Djokovic 'extremely disappointed' with cancellation of visa | Inquirer Sports

Djokovic ‘extremely disappointed’ with cancellation of visa

/ 04:08 PM January 16, 2022
Novak Djokovic

Serbia’s Novak Djokovic reacts during the men’s doubles group stage match between Serbia and Germany of the Davis Cup tennis tournament in Innsbruck, on November 27, 2021. (Photo by JOE KLAMAR / AFP)

MELBOURNE – Tennis world number one Novak Djokovic said in a statement on Sunday that he was “extremely disappointed” with the decision to cancel his visa to enter Australia, but would cooperate with the authorities in relation to his departure from the country.

The Serbian champion said he hoped the focus would now return to tennis and the Australian Open Grand Slam, which starts in Melbourne on Monday.

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Djokovic had appealed Immigration Minister Alex Hawke’s decision to cancel his visa on the grounds that he was a threat to public order because his presence would encourage anti-vaccination sentiment amid Australia’s worst COVID-19 outbreak.

FILE PHOTO: Serbian tennis player Novak Djokovic practices at Melbourne Park as questions remain over the legal battle regarding his visa to play in the Australian Open in Melbourne, Australia, January 13, 2022.

FILE PHOTO: Serbian tennis player Novak Djokovic practices at Melbourne Park as questions remain over the legal battle regarding his visa to play in the Australian Open in Melbourne, Australia, January 13, 2022. REUTERS/Loren Elliott

“I will now be taking some time to rest and to recuperate, before making any further comments beyond this,” the 34-year-old said in a statement after the court dismissed his case.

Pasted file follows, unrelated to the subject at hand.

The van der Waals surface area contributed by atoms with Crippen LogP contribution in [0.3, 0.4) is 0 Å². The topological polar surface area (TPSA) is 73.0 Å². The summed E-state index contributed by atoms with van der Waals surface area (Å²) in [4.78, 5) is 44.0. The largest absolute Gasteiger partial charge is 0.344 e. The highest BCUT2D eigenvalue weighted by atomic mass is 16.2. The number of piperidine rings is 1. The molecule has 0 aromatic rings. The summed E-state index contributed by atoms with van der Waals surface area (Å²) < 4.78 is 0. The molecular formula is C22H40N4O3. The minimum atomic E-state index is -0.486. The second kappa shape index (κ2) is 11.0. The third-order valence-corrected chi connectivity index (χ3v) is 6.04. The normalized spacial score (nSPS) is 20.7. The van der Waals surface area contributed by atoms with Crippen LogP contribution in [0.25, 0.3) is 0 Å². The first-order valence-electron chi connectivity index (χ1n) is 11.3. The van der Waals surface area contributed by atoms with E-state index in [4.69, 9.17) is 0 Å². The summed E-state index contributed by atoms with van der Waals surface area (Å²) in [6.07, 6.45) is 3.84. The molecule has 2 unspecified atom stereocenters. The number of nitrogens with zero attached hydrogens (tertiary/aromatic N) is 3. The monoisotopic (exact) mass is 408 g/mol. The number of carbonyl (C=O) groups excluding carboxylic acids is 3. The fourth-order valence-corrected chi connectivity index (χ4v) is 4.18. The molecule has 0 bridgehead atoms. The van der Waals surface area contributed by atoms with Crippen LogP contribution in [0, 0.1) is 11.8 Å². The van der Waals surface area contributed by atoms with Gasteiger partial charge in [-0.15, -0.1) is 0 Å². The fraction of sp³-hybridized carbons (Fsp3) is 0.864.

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“I am extremely disappointed with the Court ruling to dismiss my application for judicial review of the Minister’s decision to cancel my visa, which means I cannot stay in Australia and participate in the Australian Open.

“I respect the Court’s ruling and I will cooperate with the relevant authorities in relation to my departure from the country.”

Djokovic, who is not vaccinated against COVID-19, was granted a medical exemption to compete at the Melbourne Park major, a tournament he has won nine times including the last three editions.

His fate was finally decided after a rollercoaster 10 days that saw him detained by authorities, released and then detained again ahead of the Australian Open, which starts on Monday.

Rafa Nadal, who is tied with Djokovic on 20 major titles, said “too many questions” still needed to be answered concerning the Serb’s bid to play the tournament, while other leading players lamented how Slam has been overshadowed by the saga.

“I am uncomfortable that the focus of the past weeks has been on me and I hope that we can all now focus on the game and tournament I love,” Djokovic said, while also thanking those that supported him.

“I would like to wish the players, tournament officials, staff, volunteers and fans all the best for the tournament.”

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